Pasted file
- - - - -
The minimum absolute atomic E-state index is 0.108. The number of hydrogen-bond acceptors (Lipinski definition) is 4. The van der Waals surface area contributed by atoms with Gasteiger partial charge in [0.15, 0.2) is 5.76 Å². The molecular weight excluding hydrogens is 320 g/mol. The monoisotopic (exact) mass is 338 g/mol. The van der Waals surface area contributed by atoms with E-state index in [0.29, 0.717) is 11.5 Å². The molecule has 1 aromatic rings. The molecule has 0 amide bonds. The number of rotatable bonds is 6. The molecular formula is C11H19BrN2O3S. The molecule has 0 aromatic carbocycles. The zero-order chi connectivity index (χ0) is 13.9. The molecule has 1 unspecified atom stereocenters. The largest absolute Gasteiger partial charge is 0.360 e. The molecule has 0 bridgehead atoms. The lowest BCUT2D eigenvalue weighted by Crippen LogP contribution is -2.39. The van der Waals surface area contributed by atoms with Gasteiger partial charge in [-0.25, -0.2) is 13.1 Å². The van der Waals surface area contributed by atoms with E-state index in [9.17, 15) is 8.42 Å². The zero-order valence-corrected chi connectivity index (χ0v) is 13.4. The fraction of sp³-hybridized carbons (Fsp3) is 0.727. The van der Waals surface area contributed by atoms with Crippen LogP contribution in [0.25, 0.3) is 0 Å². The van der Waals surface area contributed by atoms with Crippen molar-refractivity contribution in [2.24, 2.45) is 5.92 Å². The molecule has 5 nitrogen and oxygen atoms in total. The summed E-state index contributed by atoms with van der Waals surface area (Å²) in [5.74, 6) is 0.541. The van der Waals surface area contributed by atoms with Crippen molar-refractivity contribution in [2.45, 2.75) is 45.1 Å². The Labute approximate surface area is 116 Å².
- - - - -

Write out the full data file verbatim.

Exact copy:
The minimum absolute atomic E-state index is 0.108. The number of hydrogen-bond acceptors (Lipinski definition) is 4. The van der Waals surface area contributed by atoms with Gasteiger partial charge in [0.15, 0.2) is 5.76 Å². The molecular weight excluding hydrogens is 320 g/mol. The monoisotopic (exact) mass is 338 g/mol. The van der Waals surface area contributed by atoms with E-state index in [0.29, 0.717) is 11.5 Å². The molecule has 1 aromatic rings. The molecule has 0 amide bonds. The number of rotatable bonds is 6. The molecular formula is C11H19BrN2O3S. The molecule has 0 aromatic carbocycles. The zero-order chi connectivity index (χ0) is 13.9. The molecule has 1 unspecified atom stereocenters. The largest absolute Gasteiger partial charge is 0.360 e. The molecule has 0 bridgehead atoms. The lowest BCUT2D eigenvalue weighted by Crippen LogP contribution is -2.39. The van der Waals surface area contributed by atoms with Gasteiger partial charge in [-0.25, -0.2) is 13.1 Å². The van der Waals surface area contributed by atoms with E-state index in [9.17, 15) is 8.42 Å². The zero-order valence-corrected chi connectivity index (χ0v) is 13.4. The fraction of sp³-hybridized carbons (Fsp3) is 0.727. The van der Waals surface area contributed by atoms with Crippen LogP contribution in [0.25, 0.3) is 0 Å². The van der Waals surface area contributed by atoms with Crippen molar-refractivity contribution in [2.24, 2.45) is 5.92 Å². The molecule has 5 nitrogen and oxygen atoms in total. The summed E-state index contributed by atoms with van der Waals surface area (Å²) in [5.74, 6) is 0.541. The van der Waals surface area contributed by atoms with Crippen molar-refractivity contribution in [2.45, 2.75) is 45.1 Å². The Labute approximate surface area is 116 Å².